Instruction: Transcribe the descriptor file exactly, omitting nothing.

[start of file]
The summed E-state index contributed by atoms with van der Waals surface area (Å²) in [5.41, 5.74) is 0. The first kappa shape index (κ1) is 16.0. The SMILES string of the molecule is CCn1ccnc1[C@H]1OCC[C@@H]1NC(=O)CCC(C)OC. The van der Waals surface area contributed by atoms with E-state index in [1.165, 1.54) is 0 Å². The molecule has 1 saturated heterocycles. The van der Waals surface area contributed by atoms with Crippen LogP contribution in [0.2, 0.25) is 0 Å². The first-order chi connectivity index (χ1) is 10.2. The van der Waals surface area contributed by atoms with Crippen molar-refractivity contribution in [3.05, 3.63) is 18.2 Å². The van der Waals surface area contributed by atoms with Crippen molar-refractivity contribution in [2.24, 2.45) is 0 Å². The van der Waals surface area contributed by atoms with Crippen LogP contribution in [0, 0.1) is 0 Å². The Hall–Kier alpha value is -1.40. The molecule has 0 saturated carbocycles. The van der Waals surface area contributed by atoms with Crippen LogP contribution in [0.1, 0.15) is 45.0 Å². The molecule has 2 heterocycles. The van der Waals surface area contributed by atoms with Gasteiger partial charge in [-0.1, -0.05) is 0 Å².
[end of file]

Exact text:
The summed E-state index contributed by atoms with van der Waals surface area (Å²) in [5.41, 5.74) is 0. The first kappa shape index (κ1) is 16.0. The SMILES string of the molecule is CCn1ccnc1[C@H]1OCC[C@@H]1NC(=O)CCC(C)OC. The van der Waals surface area contributed by atoms with E-state index in [1.165, 1.54) is 0 Å². The molecule has 1 saturated heterocycles. The van der Waals surface area contributed by atoms with Crippen LogP contribution in [0.2, 0.25) is 0 Å². The first-order chi connectivity index (χ1) is 10.2. The van der Waals surface area contributed by atoms with Crippen molar-refractivity contribution in [3.05, 3.63) is 18.2 Å². The van der Waals surface area contributed by atoms with Crippen molar-refractivity contribution in [2.24, 2.45) is 0 Å². The van der Waals surface area contributed by atoms with Crippen LogP contribution in [0, 0.1) is 0 Å². The Hall–Kier alpha value is -1.40. The molecule has 0 saturated carbocycles. The van der Waals surface area contributed by atoms with Crippen LogP contribution in [0.1, 0.15) is 45.0 Å². The molecule has 2 heterocycles. The van der Waals surface area contributed by atoms with Gasteiger partial charge in [-0.1, -0.05) is 0 Å².